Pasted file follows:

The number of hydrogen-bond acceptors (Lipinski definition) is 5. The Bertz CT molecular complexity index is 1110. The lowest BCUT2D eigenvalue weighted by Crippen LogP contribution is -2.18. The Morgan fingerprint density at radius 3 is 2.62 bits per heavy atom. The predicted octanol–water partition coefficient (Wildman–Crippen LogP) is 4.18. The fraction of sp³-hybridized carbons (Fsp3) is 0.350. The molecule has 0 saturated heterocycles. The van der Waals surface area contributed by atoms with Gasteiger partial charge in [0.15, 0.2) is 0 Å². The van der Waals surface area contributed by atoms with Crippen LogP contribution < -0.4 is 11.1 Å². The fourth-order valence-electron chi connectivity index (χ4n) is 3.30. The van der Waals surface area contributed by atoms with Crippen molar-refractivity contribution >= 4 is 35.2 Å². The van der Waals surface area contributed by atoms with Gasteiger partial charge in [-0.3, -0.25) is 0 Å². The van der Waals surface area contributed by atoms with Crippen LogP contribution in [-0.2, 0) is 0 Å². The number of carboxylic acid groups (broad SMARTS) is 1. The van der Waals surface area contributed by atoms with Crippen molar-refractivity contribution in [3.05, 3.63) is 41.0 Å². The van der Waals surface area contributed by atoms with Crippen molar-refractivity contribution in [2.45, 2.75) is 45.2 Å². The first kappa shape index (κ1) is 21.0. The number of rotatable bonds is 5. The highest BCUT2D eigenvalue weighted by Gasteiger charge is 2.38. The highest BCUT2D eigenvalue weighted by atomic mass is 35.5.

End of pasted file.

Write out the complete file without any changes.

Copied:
The number of hydrogen-bond acceptors (Lipinski definition) is 5. The Bertz CT molecular complexity index is 1110. The lowest BCUT2D eigenvalue weighted by Crippen LogP contribution is -2.18. The Morgan fingerprint density at radius 3 is 2.62 bits per heavy atom. The predicted octanol–water partition coefficient (Wildman–Crippen LogP) is 4.18. The fraction of sp³-hybridized carbons (Fsp3) is 0.350. The molecule has 0 saturated heterocycles. The van der Waals surface area contributed by atoms with Gasteiger partial charge in [0.15, 0.2) is 0 Å². The van der Waals surface area contributed by atoms with Crippen LogP contribution < -0.4 is 11.1 Å². The fourth-order valence-electron chi connectivity index (χ4n) is 3.30. The van der Waals surface area contributed by atoms with Crippen molar-refractivity contribution >= 4 is 35.2 Å². The van der Waals surface area contributed by atoms with Gasteiger partial charge in [-0.3, -0.25) is 0 Å². The van der Waals surface area contributed by atoms with Crippen LogP contribution in [-0.2, 0) is 0 Å². The number of carboxylic acid groups (broad SMARTS) is 1. The van der Waals surface area contributed by atoms with Crippen molar-refractivity contribution in [3.05, 3.63) is 41.0 Å². The van der Waals surface area contributed by atoms with Crippen molar-refractivity contribution in [2.45, 2.75) is 45.2 Å². The first kappa shape index (κ1) is 21.0. The number of rotatable bonds is 5. The highest BCUT2D eigenvalue weighted by Gasteiger charge is 2.38. The highest BCUT2D eigenvalue weighted by atomic mass is 35.5.